This follows on from SCRA research on care and permanence planning. The new research looks at decision-making and outcomes for children who have been on Supervision Requirements for five and more years.
Children on Supervision Requirements for five or more years (811 kb)
Let's all make a change for children and young people - published 2012.
One of SCRA’s Modern Apprentices, Zoie Montgomery, has carried out a new piece of research entitled, ‘Let’s all make a change for children and young people’. The report is a young person’s review of research on children views on the Children’s Hearings System .
SCRA’s Modern Apprentices carried out inspection visits of 23 Hearings Centres. Their report makes recommendations to improve Hearing Centres and young people’s experiences of coming to Hearings. An Action Plan has been produced to take forward and implement the Modern Apprentices recommendations in SCRA.
Fit For Us (920 kb)
This research addresses the question - Does the Children’s Hearings System make a difference? SCRA worked with Aberlour Child Care Trust on research to find out if being involved in the Hearings System makes a difference to the lives of young people. In-depth interviews were carried out with 21 young people aged between 11 and 17 years on Hearings processes, the services they received and outcomes from being involved in the Hearings System.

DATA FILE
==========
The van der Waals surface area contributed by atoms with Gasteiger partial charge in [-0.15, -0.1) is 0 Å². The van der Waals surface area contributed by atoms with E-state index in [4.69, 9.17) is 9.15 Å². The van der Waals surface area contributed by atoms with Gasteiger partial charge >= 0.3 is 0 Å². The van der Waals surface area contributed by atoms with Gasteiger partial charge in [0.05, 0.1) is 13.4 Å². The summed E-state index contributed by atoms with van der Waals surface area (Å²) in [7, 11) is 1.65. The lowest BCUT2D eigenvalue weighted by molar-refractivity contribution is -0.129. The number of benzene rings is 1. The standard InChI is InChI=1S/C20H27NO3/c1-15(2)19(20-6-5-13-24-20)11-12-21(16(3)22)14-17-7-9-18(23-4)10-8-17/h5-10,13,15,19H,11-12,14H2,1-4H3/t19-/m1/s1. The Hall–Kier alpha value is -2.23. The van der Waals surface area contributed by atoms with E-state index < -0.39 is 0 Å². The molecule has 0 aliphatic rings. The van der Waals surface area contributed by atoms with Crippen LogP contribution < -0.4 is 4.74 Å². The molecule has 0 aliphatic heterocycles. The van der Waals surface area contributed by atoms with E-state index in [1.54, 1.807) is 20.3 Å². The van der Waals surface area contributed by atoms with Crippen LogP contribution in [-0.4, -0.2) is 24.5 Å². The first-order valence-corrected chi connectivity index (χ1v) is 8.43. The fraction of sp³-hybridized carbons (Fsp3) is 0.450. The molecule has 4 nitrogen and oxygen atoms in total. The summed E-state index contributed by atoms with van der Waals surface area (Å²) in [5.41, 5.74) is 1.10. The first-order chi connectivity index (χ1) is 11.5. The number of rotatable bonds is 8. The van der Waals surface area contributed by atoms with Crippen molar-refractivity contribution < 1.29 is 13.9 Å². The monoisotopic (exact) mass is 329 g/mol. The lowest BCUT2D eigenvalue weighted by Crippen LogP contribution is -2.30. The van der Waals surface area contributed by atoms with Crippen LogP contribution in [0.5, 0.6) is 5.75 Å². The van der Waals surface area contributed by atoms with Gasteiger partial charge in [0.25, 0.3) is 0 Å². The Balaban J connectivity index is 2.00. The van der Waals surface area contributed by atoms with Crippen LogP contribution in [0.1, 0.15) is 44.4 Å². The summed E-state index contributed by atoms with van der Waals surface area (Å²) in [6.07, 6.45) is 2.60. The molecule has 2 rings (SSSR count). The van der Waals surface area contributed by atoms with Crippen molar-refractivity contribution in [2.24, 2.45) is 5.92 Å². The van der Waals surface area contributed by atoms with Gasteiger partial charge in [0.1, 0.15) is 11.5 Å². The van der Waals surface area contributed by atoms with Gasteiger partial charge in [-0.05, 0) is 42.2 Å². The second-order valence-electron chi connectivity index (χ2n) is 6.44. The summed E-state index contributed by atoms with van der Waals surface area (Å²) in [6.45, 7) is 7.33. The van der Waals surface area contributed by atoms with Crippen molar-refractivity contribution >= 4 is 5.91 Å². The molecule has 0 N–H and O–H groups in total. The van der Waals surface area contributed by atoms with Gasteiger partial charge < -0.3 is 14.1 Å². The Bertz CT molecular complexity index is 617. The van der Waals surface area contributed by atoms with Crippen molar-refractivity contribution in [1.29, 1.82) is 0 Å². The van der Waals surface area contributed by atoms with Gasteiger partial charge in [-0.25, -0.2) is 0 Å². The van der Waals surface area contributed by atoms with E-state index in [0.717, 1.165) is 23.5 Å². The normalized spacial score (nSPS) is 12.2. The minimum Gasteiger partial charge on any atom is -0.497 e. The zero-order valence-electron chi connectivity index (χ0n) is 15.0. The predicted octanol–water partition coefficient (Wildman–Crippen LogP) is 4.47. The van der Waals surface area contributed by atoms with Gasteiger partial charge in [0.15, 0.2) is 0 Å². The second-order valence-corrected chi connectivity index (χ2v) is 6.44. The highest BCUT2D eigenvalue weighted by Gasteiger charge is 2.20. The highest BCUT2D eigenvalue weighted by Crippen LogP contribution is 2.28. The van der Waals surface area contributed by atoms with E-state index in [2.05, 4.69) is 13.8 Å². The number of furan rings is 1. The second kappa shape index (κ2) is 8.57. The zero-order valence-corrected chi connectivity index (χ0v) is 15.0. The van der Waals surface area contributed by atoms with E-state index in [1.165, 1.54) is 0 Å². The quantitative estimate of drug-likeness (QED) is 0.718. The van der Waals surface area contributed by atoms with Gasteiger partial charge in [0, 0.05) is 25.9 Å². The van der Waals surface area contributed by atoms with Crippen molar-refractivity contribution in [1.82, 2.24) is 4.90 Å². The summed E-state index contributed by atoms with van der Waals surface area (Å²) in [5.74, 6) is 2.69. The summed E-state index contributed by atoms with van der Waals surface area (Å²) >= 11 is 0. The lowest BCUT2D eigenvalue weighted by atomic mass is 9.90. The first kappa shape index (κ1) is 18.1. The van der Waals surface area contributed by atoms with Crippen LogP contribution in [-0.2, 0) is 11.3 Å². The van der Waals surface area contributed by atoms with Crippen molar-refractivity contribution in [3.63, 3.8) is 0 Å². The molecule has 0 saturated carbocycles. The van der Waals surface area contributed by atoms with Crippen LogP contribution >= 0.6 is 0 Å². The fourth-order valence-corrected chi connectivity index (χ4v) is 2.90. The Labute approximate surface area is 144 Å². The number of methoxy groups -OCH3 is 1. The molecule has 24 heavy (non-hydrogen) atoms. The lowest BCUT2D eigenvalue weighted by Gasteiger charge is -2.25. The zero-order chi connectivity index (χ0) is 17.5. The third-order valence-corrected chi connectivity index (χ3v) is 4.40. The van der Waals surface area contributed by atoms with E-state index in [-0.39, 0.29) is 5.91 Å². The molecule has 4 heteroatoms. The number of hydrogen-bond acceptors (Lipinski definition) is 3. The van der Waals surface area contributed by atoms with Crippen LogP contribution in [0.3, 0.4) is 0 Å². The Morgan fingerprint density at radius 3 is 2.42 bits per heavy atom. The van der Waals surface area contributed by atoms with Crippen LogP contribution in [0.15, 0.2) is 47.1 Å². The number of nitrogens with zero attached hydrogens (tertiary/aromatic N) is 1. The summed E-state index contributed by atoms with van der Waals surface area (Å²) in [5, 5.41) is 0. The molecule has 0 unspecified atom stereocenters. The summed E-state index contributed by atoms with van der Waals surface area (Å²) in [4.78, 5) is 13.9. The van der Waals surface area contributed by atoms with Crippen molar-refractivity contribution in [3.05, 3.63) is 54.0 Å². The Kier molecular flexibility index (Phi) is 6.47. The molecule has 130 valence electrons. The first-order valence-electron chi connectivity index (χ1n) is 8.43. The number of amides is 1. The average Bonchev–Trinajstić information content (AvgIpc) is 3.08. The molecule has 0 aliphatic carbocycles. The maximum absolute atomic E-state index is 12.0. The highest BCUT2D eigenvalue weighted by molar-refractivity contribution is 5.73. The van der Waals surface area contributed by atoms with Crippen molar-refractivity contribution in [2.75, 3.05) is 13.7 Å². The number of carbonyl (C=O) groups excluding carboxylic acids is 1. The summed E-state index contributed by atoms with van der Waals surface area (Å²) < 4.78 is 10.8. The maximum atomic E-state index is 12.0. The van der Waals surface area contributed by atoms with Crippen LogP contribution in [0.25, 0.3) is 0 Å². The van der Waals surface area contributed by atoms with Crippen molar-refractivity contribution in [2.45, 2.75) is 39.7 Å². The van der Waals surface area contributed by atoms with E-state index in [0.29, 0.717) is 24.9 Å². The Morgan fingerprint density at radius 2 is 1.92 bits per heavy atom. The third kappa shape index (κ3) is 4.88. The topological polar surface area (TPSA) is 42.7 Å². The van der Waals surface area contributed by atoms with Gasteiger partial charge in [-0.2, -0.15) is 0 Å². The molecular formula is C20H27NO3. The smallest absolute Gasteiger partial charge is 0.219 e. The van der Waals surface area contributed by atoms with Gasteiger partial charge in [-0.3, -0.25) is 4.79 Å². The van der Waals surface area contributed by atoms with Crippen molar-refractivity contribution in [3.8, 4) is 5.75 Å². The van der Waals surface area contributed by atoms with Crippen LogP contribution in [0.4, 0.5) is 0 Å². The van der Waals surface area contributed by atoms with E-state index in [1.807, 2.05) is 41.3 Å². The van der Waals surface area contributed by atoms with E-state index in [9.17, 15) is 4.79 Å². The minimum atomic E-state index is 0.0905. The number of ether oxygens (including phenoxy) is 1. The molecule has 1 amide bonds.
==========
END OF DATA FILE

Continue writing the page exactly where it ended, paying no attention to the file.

The Children’s Hearings System: understood and making a difference (974 kb)
This consultation was carried out, on behalf of SCRA, by Who Cares? Scotland with 100 children and young people involved in its services. 100 young people aged nine to 17 years completed a questionnaire either on their own or in discussion with their Who Cares? Scotland worker. Young people made suggestions for improvements to Hearings facilities, communications and paperwork, participation and attitudes towards children’s and young people.
Hearing Scotland’s Children (2237 kb)
This study, on the process of care and permanence planning for looked after children was produced on behalf of the Scottish Government and LACSIG. It follows the pathways of 100 children from when they were first identified as at risk through the care and court systems.
Care and Permanence Planning for Looked After Children in Scotland (507 kb)
Findings from a wider piece of research (above) examining the process of care and permanence planning for 100 looked after children in Scotland. Fourty-four of the children had been assessed for risk at birth or prior to birth.
Care and Permanence - Children assessed as at risk at or before birth (212 kb)
The Scottish Children’s Reporter Administration (SCRA) and NHS Health Scotland carried out a survey of early years professionals to find out their levels of knowledge and involvement in the Children’s Hearings System.
NHS Scotland Early Years Network - Awareness of the Children's Hearings System (38 kb)
This analysis was carried out by the Scottish Children’s Reporter Administration on data it holds. The aim of this analysis is to help our understanding of children who have had Supervision Requirements lasting for five or more years and from this clarify what more we need to know on the outcomes for these children.
Children who are on Supervision Requirements for five years or more (150 kb)